The headlines today are celebrating the UK’s return to pre-crisis levels of economic output. GDP is back where it was in 2007. Deputy Prime Minister Nick Clegg declared, “The fact that the British economy is now as large, if not slightly larger than it was just before the crisis happened, shows that the rescue mission that we said was the principal purpose of this Government has worked.”
But is this GDP figure remotely relevant? The Chancellor and his cheerleaders would like us to believe it is a highly significant milestone in the country’s slow slow recovery. But the total size of the UK’s economy is not nearly as important as the level of output per person.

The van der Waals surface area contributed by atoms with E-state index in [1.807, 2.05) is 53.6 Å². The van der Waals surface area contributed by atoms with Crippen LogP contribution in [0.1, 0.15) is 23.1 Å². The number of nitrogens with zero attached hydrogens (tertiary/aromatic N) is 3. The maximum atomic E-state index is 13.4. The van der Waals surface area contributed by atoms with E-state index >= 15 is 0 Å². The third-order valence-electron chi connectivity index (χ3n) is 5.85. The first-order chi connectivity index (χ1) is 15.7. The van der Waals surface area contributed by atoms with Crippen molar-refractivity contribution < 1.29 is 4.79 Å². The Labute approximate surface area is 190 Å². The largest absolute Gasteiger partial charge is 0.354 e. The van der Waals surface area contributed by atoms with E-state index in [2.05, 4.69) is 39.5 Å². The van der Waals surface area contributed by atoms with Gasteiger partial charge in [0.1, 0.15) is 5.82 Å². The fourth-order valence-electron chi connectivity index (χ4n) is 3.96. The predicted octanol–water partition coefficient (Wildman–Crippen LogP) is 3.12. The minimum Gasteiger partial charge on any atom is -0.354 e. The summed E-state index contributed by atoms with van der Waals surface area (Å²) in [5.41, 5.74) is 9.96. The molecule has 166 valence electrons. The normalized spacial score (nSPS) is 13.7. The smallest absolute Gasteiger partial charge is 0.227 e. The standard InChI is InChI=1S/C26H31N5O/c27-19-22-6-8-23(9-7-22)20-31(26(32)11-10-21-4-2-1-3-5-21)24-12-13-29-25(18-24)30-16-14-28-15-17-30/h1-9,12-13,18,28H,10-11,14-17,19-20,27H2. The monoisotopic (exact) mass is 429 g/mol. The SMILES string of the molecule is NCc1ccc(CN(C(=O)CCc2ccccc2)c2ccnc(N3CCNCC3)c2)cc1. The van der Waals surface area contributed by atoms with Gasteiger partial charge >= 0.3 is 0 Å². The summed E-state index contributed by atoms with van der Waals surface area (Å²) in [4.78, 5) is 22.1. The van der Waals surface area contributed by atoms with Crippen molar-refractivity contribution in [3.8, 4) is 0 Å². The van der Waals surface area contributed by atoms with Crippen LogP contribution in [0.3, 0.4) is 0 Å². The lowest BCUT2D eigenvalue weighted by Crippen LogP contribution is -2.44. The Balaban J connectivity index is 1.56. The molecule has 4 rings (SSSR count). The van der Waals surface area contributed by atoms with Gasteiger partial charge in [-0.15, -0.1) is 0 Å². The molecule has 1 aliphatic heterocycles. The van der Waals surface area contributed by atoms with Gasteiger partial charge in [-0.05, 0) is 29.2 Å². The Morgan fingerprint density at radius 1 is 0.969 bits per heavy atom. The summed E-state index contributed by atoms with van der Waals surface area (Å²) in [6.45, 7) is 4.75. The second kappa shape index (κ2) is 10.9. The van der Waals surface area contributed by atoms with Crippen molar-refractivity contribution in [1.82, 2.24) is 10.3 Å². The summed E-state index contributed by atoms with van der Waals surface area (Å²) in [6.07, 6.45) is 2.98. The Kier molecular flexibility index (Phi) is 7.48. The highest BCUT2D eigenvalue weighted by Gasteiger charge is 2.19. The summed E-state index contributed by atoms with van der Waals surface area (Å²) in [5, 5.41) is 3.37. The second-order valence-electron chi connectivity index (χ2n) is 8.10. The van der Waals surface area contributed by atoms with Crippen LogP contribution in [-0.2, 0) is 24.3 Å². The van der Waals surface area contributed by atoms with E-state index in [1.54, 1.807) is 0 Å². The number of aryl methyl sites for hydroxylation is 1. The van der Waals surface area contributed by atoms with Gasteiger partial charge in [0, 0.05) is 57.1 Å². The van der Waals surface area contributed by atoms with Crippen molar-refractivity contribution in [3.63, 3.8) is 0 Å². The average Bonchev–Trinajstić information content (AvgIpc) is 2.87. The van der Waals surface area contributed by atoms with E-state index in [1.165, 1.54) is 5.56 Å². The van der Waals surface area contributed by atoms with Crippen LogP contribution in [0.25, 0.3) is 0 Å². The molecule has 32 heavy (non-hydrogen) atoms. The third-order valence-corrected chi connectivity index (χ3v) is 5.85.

Because while we may, as a country, be producing as much as we were before the crash, there are now many more of us doing the production. Over two million more, in fact. Our output per person remains well below 2007 levels, which is why our living standards remain depressed. If we were truly back to where we started, we would expect the economy to have grown by at least as much as the population.
What practical significance is there in the truth that the total size of the economy is back to pre-crash levels? Absolutely none. This moment is purely symbolic — which won’t stop the government milking it to the full.